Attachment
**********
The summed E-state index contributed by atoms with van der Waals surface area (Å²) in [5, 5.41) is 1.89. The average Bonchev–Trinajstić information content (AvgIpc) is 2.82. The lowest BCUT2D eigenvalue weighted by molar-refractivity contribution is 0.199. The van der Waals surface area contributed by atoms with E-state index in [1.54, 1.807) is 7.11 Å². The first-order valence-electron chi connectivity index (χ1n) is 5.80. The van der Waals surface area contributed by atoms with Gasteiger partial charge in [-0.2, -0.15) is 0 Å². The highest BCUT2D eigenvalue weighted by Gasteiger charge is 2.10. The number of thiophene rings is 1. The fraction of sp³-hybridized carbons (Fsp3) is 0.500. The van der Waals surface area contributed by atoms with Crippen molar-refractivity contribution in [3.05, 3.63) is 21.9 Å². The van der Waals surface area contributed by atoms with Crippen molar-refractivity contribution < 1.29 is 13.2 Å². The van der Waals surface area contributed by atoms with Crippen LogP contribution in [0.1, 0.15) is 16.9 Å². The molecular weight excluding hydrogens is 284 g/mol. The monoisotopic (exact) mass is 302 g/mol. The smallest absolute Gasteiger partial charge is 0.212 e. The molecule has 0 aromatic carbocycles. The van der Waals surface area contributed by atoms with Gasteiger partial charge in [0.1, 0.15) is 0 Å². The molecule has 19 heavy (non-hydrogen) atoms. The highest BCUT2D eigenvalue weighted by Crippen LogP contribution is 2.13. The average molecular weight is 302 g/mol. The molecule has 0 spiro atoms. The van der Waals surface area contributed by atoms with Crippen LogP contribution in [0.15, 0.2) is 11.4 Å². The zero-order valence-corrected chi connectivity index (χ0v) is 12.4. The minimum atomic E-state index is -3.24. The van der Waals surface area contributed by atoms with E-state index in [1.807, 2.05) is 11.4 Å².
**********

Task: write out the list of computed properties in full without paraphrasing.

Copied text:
The summed E-state index contributed by atoms with van der Waals surface area (Å²) in [5, 5.41) is 1.89. The average Bonchev–Trinajstić information content (AvgIpc) is 2.82. The lowest BCUT2D eigenvalue weighted by molar-refractivity contribution is 0.199. The van der Waals surface area contributed by atoms with E-state index in [1.54, 1.807) is 7.11 Å². The first-order valence-electron chi connectivity index (χ1n) is 5.80. The van der Waals surface area contributed by atoms with Gasteiger partial charge in [-0.2, -0.15) is 0 Å². The highest BCUT2D eigenvalue weighted by Gasteiger charge is 2.10. The number of thiophene rings is 1. The fraction of sp³-hybridized carbons (Fsp3) is 0.500. The van der Waals surface area contributed by atoms with Crippen molar-refractivity contribution in [3.05, 3.63) is 21.9 Å². The van der Waals surface area contributed by atoms with Crippen molar-refractivity contribution < 1.29 is 13.2 Å². The van der Waals surface area contributed by atoms with Crippen LogP contribution in [0.1, 0.15) is 16.9 Å². The molecular weight excluding hydrogens is 284 g/mol. The monoisotopic (exact) mass is 302 g/mol. The smallest absolute Gasteiger partial charge is 0.212 e. The molecule has 0 aromatic carbocycles. The van der Waals surface area contributed by atoms with Gasteiger partial charge in [0.1, 0.15) is 0 Å². The molecule has 19 heavy (non-hydrogen) atoms. The highest BCUT2D eigenvalue weighted by Crippen LogP contribution is 2.13. The average molecular weight is 302 g/mol. The molecule has 0 spiro atoms. The van der Waals surface area contributed by atoms with Crippen LogP contribution in [0.15, 0.2) is 11.4 Å². The zero-order valence-corrected chi connectivity index (χ0v) is 12.4. The minimum atomic E-state index is -3.24. The van der Waals surface area contributed by atoms with E-state index in [1.807, 2.05) is 11.4 Å².